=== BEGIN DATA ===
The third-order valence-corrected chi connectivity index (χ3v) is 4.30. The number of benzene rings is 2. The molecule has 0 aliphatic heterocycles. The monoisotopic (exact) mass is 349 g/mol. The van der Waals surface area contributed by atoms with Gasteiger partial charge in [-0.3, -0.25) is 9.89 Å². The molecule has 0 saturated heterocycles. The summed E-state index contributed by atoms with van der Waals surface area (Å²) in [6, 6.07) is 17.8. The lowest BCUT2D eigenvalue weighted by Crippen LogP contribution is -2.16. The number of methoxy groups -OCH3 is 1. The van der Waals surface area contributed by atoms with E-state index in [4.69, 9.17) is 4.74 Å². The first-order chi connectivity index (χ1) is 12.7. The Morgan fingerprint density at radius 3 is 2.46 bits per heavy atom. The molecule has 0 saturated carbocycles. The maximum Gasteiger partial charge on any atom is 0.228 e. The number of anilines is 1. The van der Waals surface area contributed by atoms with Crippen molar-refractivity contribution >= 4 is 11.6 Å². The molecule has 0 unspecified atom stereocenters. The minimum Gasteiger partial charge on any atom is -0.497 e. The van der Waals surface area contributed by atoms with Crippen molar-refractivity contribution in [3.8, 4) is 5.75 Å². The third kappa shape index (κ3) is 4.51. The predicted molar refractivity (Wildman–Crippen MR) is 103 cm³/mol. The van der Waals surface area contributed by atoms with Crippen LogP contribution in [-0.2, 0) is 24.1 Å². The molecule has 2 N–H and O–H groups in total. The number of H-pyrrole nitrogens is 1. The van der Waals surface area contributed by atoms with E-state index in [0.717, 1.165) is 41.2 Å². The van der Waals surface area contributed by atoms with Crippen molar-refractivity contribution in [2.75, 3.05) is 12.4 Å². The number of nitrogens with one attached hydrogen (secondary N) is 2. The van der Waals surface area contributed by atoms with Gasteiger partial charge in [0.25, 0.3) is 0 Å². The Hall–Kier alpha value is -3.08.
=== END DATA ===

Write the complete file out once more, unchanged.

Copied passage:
The third-order valence-corrected chi connectivity index (χ3v) is 4.30. The number of benzene rings is 2. The molecule has 0 aliphatic heterocycles. The monoisotopic (exact) mass is 349 g/mol. The van der Waals surface area contributed by atoms with Gasteiger partial charge in [-0.3, -0.25) is 9.89 Å². The molecule has 0 saturated heterocycles. The summed E-state index contributed by atoms with van der Waals surface area (Å²) in [6, 6.07) is 17.8. The lowest BCUT2D eigenvalue weighted by Crippen LogP contribution is -2.16. The number of methoxy groups -OCH3 is 1. The van der Waals surface area contributed by atoms with E-state index in [4.69, 9.17) is 4.74 Å². The first-order chi connectivity index (χ1) is 12.7. The Morgan fingerprint density at radius 3 is 2.46 bits per heavy atom. The molecule has 0 saturated carbocycles. The maximum Gasteiger partial charge on any atom is 0.228 e. The number of anilines is 1. The van der Waals surface area contributed by atoms with Crippen molar-refractivity contribution >= 4 is 11.6 Å². The molecule has 0 unspecified atom stereocenters. The minimum Gasteiger partial charge on any atom is -0.497 e. The van der Waals surface area contributed by atoms with Crippen molar-refractivity contribution in [3.8, 4) is 5.75 Å². The third kappa shape index (κ3) is 4.51. The predicted molar refractivity (Wildman–Crippen MR) is 103 cm³/mol. The van der Waals surface area contributed by atoms with Crippen LogP contribution in [-0.2, 0) is 24.1 Å². The molecule has 2 N–H and O–H groups in total. The number of H-pyrrole nitrogens is 1. The van der Waals surface area contributed by atoms with E-state index in [0.717, 1.165) is 41.2 Å². The van der Waals surface area contributed by atoms with Crippen molar-refractivity contribution in [2.75, 3.05) is 12.4 Å². The number of nitrogens with one attached hydrogen (secondary N) is 2. The van der Waals surface area contributed by atoms with Gasteiger partial charge in [0.25, 0.3) is 0 Å². The Hall–Kier alpha value is -3.08.